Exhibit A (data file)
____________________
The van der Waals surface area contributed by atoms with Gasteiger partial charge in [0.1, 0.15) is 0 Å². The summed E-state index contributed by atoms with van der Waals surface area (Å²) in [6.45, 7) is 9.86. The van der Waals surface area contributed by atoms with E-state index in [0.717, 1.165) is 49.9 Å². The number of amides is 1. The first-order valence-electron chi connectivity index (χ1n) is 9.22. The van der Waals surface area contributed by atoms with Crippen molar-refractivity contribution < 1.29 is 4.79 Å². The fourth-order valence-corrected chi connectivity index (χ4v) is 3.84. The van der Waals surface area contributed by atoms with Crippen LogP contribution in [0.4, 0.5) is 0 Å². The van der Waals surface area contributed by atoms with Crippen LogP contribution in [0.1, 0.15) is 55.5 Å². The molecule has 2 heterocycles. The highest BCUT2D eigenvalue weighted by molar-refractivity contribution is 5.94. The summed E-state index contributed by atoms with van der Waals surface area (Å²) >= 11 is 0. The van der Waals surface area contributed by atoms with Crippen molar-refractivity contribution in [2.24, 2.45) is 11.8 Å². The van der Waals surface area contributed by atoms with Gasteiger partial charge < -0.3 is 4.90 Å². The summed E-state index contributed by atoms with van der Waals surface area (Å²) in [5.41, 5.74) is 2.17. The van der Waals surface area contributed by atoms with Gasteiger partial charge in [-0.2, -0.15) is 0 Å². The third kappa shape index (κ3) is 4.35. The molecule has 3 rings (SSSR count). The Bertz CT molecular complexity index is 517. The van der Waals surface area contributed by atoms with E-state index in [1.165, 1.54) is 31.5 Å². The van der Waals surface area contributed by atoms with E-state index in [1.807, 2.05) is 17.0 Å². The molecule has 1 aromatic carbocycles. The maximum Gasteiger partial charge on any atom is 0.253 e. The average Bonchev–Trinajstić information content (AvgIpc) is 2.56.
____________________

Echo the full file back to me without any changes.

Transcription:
The van der Waals surface area contributed by atoms with Gasteiger partial charge in [0.1, 0.15) is 0 Å². The summed E-state index contributed by atoms with van der Waals surface area (Å²) in [6.45, 7) is 9.86. The van der Waals surface area contributed by atoms with E-state index in [0.717, 1.165) is 49.9 Å². The number of amides is 1. The first-order valence-electron chi connectivity index (χ1n) is 9.22. The van der Waals surface area contributed by atoms with Crippen molar-refractivity contribution < 1.29 is 4.79 Å². The fourth-order valence-corrected chi connectivity index (χ4v) is 3.84. The van der Waals surface area contributed by atoms with Crippen LogP contribution in [0.4, 0.5) is 0 Å². The van der Waals surface area contributed by atoms with Crippen LogP contribution in [0.1, 0.15) is 55.5 Å². The molecule has 2 heterocycles. The highest BCUT2D eigenvalue weighted by molar-refractivity contribution is 5.94. The summed E-state index contributed by atoms with van der Waals surface area (Å²) >= 11 is 0. The van der Waals surface area contributed by atoms with Crippen molar-refractivity contribution in [2.24, 2.45) is 11.8 Å². The van der Waals surface area contributed by atoms with Gasteiger partial charge < -0.3 is 4.90 Å². The summed E-state index contributed by atoms with van der Waals surface area (Å²) in [5.41, 5.74) is 2.17. The van der Waals surface area contributed by atoms with Gasteiger partial charge in [-0.2, -0.15) is 0 Å². The third kappa shape index (κ3) is 4.35. The molecule has 3 rings (SSSR count). The Bertz CT molecular complexity index is 517. The van der Waals surface area contributed by atoms with E-state index in [1.165, 1.54) is 31.5 Å². The van der Waals surface area contributed by atoms with E-state index in [1.807, 2.05) is 17.0 Å². The molecule has 1 aromatic carbocycles. The maximum Gasteiger partial charge on any atom is 0.253 e. The average Bonchev–Trinajstić information content (AvgIpc) is 2.56.